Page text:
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Main > Indian folktales > Fairy tale "Why the fish laughed"

Why the fish laughed

" However, he kept his thoughts to himself.

Presently they had to wade through a stream that ran along the edge of the cemetery. The water was rather deep, so the old farmer took of his shoes and paijamas and crossed over; but the young man waded through it with his shoes and paijamas on.

"Well! I never did see such a perfect fool, both in word and in deed," said the old man to himself.

However, he liked the fellow; and thinking that he would amuse his wife and daughter, he invited him to come and stay at his house as long as he had occasion to remain in the village.

"Thank you very much," the young man replied; "but let me first inquire, if you please, whether the beam of your house is strong."

The old farmer left him in despair, and entered his house laughing.

"There is a man in yonder field," he said, after returning their greetings. "He has come the greater part of the way with me, and I wanted him to put up here as long as he had to stay in this village. But the fellow is such a fool that I cannot make anything out of him. He wants to know if the beam of this house is all right. The man must be mad!" and saying this, he burst into a fit of laughter.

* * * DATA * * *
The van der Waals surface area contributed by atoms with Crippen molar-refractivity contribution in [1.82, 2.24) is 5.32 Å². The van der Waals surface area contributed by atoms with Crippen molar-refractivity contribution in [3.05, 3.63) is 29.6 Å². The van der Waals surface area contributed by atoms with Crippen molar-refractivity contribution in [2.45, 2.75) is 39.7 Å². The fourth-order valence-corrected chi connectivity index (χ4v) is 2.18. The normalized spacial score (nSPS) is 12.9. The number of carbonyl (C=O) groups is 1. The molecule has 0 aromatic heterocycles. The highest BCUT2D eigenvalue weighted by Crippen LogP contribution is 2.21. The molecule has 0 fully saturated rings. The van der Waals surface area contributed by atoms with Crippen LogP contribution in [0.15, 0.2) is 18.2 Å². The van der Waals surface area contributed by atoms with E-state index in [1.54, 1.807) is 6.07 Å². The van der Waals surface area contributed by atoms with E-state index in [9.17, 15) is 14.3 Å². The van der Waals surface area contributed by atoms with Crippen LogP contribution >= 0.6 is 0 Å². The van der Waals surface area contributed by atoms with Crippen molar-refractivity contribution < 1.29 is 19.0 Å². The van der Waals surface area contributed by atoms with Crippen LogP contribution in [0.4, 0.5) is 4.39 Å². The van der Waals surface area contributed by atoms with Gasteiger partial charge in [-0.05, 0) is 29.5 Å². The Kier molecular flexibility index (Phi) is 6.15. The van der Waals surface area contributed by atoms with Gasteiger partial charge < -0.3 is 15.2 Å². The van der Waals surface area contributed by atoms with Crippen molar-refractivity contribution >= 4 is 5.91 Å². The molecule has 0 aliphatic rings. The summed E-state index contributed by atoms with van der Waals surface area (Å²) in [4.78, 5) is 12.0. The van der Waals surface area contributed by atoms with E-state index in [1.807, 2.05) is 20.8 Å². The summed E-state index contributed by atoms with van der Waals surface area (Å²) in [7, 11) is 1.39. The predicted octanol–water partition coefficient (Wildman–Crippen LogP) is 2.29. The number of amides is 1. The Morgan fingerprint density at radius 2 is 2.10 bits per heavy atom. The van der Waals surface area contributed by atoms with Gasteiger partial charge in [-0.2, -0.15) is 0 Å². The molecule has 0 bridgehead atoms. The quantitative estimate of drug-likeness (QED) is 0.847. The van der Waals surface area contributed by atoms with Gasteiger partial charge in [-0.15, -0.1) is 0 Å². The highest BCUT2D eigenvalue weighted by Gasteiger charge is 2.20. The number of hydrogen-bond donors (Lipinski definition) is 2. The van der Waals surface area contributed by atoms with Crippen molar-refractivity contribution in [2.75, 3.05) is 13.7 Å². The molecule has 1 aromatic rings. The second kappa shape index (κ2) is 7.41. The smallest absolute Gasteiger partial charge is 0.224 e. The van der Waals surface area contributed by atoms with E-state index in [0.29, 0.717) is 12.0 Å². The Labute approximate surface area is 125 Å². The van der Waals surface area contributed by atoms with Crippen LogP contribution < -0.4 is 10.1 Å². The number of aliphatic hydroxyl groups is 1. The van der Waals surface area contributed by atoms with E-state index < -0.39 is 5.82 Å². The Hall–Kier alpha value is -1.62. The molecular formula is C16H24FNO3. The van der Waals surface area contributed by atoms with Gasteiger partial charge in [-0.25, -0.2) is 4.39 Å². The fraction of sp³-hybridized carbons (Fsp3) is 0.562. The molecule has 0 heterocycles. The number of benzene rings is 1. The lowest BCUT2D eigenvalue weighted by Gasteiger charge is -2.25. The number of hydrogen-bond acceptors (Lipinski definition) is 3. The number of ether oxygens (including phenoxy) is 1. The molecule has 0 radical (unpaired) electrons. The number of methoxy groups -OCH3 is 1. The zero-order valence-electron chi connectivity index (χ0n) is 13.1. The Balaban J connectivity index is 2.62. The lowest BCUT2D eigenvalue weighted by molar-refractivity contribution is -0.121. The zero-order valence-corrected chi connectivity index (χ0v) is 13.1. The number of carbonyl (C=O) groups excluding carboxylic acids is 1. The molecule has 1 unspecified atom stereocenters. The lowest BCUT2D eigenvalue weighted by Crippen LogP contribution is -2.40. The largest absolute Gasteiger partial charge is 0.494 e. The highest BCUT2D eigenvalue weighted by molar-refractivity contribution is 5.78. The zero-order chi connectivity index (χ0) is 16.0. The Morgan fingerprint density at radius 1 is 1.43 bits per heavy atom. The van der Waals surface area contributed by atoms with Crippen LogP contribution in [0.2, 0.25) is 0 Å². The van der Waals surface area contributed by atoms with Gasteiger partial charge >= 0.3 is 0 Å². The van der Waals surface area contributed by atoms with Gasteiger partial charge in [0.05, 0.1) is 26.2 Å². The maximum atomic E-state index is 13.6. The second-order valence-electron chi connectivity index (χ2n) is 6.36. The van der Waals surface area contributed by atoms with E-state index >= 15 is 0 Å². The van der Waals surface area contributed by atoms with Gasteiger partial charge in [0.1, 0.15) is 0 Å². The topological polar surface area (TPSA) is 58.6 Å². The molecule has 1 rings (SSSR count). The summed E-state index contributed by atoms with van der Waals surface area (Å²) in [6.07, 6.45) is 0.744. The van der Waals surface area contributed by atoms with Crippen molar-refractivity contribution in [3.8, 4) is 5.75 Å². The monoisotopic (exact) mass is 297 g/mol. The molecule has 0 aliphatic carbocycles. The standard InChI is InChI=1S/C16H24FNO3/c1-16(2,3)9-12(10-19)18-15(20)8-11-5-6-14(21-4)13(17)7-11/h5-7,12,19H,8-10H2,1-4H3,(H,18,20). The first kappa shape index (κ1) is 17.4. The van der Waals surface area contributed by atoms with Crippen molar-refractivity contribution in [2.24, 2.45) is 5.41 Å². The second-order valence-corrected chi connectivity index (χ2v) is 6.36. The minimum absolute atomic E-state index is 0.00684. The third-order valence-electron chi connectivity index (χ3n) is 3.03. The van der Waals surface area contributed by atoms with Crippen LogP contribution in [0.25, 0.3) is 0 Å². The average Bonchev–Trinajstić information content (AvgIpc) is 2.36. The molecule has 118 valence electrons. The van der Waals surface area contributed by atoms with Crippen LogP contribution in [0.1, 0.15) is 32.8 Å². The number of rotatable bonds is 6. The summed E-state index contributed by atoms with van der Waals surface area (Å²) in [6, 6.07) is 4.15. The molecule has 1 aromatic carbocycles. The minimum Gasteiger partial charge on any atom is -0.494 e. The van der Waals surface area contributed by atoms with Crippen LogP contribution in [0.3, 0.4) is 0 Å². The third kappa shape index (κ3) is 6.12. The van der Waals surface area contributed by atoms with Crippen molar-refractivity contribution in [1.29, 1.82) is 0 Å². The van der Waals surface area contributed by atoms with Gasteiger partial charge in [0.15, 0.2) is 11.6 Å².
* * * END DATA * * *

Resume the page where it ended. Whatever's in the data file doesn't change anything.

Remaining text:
"Father," said the farmer's daughter, who was a very sharp and wise girl, "this man, whosoever he is, is no fool, as you deem him. He only wishes to know if you can afford to entertain him."

"Oh! of course," replied the farmer. "I see. Well perhaps you can help me to solve some of his other mysteries. While we were walking together he asked whether he should carry me or I should carry him, as he thought that would be a pleasanter mode of proceeding."

"Most assuredly," said the girl. "He meant that one of you should tell a story to beguile the time."

"Oh yes. Well, we were passing through a corn-field, when he asked me whether it was eaten or not."

"And didn't you know the meaning of this, father? He simply wished to know if the man was in debt or not; because, if the owner of the field was in debt, then the produce of the field was as good as eaten to him; that is, it would have to go to his creditors.

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